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Fieldstone Wall Leaks

Published on July 21st, 2021

Old fieldstone walls in the New England area are common. Older construction using the fieldstone wall foundation was prevalent as most of our older nostalgic homes in the New England area went up. This construction is beautiful in its own way and a lot of customers love their fieldstone walls. The six points of entry in a waterproofing equation are essential to identify here as well as in any basement waterproofing issue.

This entry point invariably is listed under the designation as a wall crack. The Wall crack in a field Stonewall provides an infinite number of areas where water can come in where the memory meets the fieldstone wall is a weak entry point.

When they built the fieldstone foundations, they dug out approximately 10-20 feet into the yard where they were building the field Stonewall, so the men and equipment could install the stones. This area is called the over dig area, after the walls go up, they then backfill to grade level (lawn level). This area is backfilled and will always have less tight soil pressure than the virgin soil that is approximately 10 to 20 feet out from the foundation wall. This area will always be different than the virgin soil that was undisturbed for centuries. The harder, denser soil will allow water to run on the surface and then seep into the over dig area even if the fieldstone wall is a century old. This mechanic creates pressure on the joints of the field stone wall from the exterior and after a period of time, the mortar will expand and contract due to the season changes, and leaking will occur.

Now you know why a fieldstone wall leaks, let us get into the possible solutions: 

1: Fieldstone walls will not have a footing – therefore, the fieldstone itself is the footing and in the foundation in this type of construction the water not only can come in from the fieldstone, but also the slab fieldstone intersection on the inside the basement also underneath the field stone then through the floor wall joint this is the most common situation we encounter. The solution is to put a subfloor system underneath the ground on the interior of the basement. We will then encapsulate the field stone wall and catch any water that can come in and put it down into the drain.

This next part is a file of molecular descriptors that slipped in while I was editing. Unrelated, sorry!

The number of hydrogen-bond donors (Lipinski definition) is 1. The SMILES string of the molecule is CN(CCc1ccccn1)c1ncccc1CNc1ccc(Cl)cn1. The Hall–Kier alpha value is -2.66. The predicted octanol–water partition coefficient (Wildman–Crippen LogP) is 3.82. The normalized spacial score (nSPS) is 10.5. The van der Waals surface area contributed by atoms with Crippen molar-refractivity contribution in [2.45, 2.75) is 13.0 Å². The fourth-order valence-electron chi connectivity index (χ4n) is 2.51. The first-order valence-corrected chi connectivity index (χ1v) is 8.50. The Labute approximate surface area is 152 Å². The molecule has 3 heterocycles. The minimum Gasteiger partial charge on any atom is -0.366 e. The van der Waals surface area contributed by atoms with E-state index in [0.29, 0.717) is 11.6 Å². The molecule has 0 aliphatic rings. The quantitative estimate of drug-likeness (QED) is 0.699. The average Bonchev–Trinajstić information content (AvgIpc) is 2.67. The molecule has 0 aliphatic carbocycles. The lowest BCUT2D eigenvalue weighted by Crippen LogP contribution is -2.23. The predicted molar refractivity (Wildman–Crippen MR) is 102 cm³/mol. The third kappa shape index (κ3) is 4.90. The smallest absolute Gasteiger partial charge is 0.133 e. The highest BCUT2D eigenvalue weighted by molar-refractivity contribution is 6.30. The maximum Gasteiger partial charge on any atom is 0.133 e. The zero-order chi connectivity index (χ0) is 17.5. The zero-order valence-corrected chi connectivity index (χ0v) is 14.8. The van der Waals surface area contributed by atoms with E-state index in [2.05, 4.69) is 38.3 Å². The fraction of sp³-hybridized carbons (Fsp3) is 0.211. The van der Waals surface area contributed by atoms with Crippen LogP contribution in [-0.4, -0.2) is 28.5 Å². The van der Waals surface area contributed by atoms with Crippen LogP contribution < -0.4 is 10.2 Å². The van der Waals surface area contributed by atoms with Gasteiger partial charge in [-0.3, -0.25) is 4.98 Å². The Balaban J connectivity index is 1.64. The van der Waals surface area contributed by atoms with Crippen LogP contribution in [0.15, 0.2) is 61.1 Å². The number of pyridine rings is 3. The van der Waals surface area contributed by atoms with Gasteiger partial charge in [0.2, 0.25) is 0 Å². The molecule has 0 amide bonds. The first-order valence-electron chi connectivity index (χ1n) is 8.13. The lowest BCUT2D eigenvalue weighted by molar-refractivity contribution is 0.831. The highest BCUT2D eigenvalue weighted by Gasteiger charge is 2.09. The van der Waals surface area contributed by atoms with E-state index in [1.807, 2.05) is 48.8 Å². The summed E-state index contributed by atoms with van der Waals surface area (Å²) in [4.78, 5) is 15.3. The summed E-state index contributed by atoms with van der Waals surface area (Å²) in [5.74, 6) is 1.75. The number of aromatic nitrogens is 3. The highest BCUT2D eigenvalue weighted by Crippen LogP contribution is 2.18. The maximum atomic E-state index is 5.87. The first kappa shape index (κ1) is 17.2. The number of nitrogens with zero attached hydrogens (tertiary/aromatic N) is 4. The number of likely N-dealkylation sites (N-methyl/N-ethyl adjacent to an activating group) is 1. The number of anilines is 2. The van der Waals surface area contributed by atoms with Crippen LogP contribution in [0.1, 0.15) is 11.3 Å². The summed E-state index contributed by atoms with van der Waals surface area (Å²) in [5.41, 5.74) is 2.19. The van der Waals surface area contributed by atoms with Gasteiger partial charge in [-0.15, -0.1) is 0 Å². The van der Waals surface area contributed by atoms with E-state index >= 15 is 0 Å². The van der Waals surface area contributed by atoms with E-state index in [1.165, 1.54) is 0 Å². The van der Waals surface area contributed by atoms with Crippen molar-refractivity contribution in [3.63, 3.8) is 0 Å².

2: If there is no leaking from the floor wall joint there are other possibilities to fix in your fieldstone wall. Pointing the wall is another possibility. The issue with just re-pointing the wall is that using regular mortar with the capabilities of mortar expanding and contracting (creating new cracks) due to the changing of the seasons (cold to hot). New water leaks will occur attempting to waterproof from the interior of the basement and is a very tough job cleaning the walls, removing the old mortar joints, installing a chemically bonded mortar, and then covering the entire wall with a chemical that will stop water from intruding. The chemical used must have a chemical bonding ability that goes into the fieldstone and follows the mortar joints. Regular mortar will not provide this chemical binding ability. Basement Technologies 1-800 Busy Dog has such a product, Chemcrete M and Chemcrete c, if applied properly by a very skilled trained mason, it will stop water coming in from fieldstone walls. Basement technologies 1-800 Busy Dog will offer a lifetime warranty in the areas where we re-point with Chemcrete M and install sprayed on Chemcrete C.  Chemcrete C comes in two colors, white or gray. The aesthetic value of the field Stonewall is there where in the bumps in the wall are still seen, but the wall would look brand new and will not leak.

A lot of people do not like interior methods of waterproofing and covering the stones is not appealing to them. Digging down on the outside the bottom of the fieldstone wall, installing encapsulation onto the fieldstone wall from the outside, installing a low-pressure system at the bottom area of the fieldstone wall is another option. The issue with this type of waterproofing is that if you are 8 feet deep, the water from the drain must drain lower than the drain at the bottom of the wall. Your drywell needs to be at 16 feet deep or your house needs to be located on a hill so the water coming from the drains can drain out and get away from the home. Other issues are landscaping, shrubs, decks, flowers, etc. in the way. Another consideration is using heavy equipment on the lawn. Basement Technologies, 1-800 Busy Dog, does this type of work daily, however we always recommend an interior solution using the Chemcrete C and M or interior basement waterproofing solution for these methods. More easily controlled and monitored interior systems all have a lifetime structure warranty. However, the exterior solutions, although viable, do not come with a warranty and can get very expensive.

If you feel the wall is leaking, please call 1-800 Busy Dog and we can send a design technician out to give you options on the reality of your situation. All estimates go through an engineering process where qualified engineers and construction supervisors review all pictures and diagrams giving the customer viable solutions with realistic expectations for waterproofing your fieldstone walls. 1-800 Busy Dog is proud to be your local basement waterproofing and basement sealing company since 1989. 

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